#TheList Paul Whitehead, born c. 1972, of Ravendale Street South, Scunthorpe – failed to get veterinary attention for his desperately ill dog
Eight-year-old Yorkie/poodle cross Tootsie was so poorly that vets felt they would need to put her to sleep as soon as RSPCA officers brought her to them in March 2019.
Her owner, Paul Whitehead, admitted causing pain or suffering to the animal by not ensuring veterinary attention.
Rachel Taylor, prosecuting, told the court that Whitehead’s former partner alerted the RSPCA when she saw Tootsie.
RSPCA inspector Kate Burris took the dog to a vet, where it was found that her weight had gone from 7.6kg to 3.9kg.
The vet recommended the dog should be put down because she was so unwell. She had been suffering for months from a disease which prevented enzymes from digesting food.
Tootsie was excreting blood but Whitehead had not got proper treatment for the animal, even though he had tried feeding her.
Tootsie died three days after being taken to a vet and had suffered significant pain.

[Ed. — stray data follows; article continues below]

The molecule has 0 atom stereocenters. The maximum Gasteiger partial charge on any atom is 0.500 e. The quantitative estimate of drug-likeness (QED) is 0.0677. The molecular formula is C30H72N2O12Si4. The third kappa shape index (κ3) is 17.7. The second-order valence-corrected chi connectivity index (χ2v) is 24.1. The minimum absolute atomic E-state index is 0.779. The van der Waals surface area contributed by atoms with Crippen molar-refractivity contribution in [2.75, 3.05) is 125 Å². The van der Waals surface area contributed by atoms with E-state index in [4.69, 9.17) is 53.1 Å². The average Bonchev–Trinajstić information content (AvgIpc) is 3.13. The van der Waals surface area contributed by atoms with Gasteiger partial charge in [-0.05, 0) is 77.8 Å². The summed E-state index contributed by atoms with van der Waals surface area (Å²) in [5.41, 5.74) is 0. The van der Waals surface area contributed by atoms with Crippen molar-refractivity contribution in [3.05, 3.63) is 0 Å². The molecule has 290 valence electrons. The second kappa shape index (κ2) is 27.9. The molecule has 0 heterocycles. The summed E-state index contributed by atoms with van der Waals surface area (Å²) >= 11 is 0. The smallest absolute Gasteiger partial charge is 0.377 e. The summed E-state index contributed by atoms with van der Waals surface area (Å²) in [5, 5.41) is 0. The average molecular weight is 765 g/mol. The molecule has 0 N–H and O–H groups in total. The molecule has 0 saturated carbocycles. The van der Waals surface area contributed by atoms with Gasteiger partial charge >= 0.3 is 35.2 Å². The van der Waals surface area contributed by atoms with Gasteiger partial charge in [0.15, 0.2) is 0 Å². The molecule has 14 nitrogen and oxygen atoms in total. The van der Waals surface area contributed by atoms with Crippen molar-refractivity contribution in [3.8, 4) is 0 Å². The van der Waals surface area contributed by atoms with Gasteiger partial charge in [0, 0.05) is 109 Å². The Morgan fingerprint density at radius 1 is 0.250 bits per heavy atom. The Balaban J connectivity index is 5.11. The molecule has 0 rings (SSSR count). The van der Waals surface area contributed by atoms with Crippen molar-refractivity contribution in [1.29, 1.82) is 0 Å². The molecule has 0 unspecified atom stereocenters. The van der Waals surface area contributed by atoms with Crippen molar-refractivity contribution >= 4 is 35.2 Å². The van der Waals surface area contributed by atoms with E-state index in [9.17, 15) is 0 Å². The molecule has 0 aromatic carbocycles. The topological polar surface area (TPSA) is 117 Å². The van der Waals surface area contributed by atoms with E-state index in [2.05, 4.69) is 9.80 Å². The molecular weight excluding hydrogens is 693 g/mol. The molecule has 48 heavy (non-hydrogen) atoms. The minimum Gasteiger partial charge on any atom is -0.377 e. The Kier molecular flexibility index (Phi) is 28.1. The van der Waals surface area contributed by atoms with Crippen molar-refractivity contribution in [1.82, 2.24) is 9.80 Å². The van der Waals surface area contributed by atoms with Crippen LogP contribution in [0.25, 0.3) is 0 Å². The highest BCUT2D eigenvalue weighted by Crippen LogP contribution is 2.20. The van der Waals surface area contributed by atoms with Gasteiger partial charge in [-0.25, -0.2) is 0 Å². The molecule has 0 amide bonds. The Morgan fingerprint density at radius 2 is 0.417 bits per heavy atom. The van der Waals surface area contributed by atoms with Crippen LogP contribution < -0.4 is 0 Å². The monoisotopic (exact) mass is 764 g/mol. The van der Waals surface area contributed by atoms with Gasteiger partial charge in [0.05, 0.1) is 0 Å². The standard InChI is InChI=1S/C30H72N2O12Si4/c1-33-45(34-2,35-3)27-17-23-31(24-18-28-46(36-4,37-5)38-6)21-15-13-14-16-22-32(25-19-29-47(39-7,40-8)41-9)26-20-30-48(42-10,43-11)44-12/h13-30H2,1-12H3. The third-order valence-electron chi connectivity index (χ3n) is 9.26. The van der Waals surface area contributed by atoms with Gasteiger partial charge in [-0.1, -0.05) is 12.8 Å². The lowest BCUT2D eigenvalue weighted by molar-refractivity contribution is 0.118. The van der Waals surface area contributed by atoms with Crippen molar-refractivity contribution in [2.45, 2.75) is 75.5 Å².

The RSPCA began an investigation and interviewed Whitehead. Vets who had previously cared for Tootsie said they remembered her being a “chunky” dog.
Inspectors also checked the owner’s two other dogs but they were found to be in reasonable health.
It was revealed in court the owner suffered from multiple sclerosis and had bi-polar disorder.
A report by a probation officer revealed he had been targeted by vandals who branded him a “paedo” and smashed his windows.
The report said: “He admits he did not give enough attention to the dog and he is sorry. Dogs are his life.”
For Whitehead, Peter Cruickshank said: “Mr Whitehead loves his dogs. He had loved his dog for six years. It suffered from a pancreatic disease.
“This is not a case of deliberate neglect or suffering. He accepts he did not do enough. He wishes he had done more.
“He is sorry and misses Tootsie.”
He added that Whitehead had broken up with his partner and his life was in “emotional turmoil.”
Whitehead had owned dogs for 20 years previously.
Mr Cruickshank said: “He gave well-intentioned but incompetent treatment. It is an isolated incident. He is at a low risk of harm and has a long history of happy dog ownership.
“It is a sad case. He was overwhelmed by his condition.”
Whitehead was allowed to keep his other dogs Chester and Ziggy because there was no evidence that they were being neglected.
Magistrates also said there was insufficient evidence to prevent Whitehead from looking after dogs in the future.
Sentencing: 12-month community supervision order with a 12-week curfew. Ordered to pay costs of £500.